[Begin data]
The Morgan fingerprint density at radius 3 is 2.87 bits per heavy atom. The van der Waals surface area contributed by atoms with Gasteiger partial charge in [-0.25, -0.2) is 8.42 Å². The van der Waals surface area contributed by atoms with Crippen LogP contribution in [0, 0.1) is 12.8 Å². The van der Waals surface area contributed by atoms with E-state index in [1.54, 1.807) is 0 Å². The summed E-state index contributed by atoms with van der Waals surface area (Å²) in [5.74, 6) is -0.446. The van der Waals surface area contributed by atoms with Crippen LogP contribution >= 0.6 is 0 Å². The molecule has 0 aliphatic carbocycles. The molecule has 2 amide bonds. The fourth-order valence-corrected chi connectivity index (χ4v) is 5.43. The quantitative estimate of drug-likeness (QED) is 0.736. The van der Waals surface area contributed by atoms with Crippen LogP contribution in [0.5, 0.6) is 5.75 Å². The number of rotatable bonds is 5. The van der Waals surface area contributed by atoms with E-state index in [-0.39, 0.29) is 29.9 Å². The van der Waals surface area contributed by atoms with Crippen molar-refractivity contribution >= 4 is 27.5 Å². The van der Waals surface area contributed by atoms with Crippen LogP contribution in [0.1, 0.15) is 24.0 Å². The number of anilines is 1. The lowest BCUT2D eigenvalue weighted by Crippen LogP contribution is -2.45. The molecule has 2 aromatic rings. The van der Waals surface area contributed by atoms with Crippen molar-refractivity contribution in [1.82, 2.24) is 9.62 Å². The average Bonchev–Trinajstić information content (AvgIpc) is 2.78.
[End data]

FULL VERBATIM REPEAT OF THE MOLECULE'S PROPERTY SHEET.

The Morgan fingerprint density at radius 3 is 2.87 bits per heavy atom. The van der Waals surface area contributed by atoms with Gasteiger partial charge in [-0.25, -0.2) is 8.42 Å². The van der Waals surface area contributed by atoms with Crippen LogP contribution in [0, 0.1) is 12.8 Å². The van der Waals surface area contributed by atoms with E-state index in [1.54, 1.807) is 0 Å². The summed E-state index contributed by atoms with van der Waals surface area (Å²) in [5.74, 6) is -0.446. The van der Waals surface area contributed by atoms with Crippen LogP contribution >= 0.6 is 0 Å². The molecule has 0 aliphatic carbocycles. The molecule has 2 amide bonds. The fourth-order valence-corrected chi connectivity index (χ4v) is 5.43. The quantitative estimate of drug-likeness (QED) is 0.736. The van der Waals surface area contributed by atoms with Crippen LogP contribution in [0.5, 0.6) is 5.75 Å². The number of rotatable bonds is 5. The van der Waals surface area contributed by atoms with E-state index in [-0.39, 0.29) is 29.9 Å². The van der Waals surface area contributed by atoms with Crippen molar-refractivity contribution >= 4 is 27.5 Å². The van der Waals surface area contributed by atoms with Crippen LogP contribution in [0.1, 0.15) is 24.0 Å². The number of anilines is 1. The lowest BCUT2D eigenvalue weighted by Crippen LogP contribution is -2.45. The molecule has 2 aromatic rings. The van der Waals surface area contributed by atoms with Crippen molar-refractivity contribution in [1.82, 2.24) is 9.62 Å². The average Bonchev–Trinajstić information content (AvgIpc) is 2.78.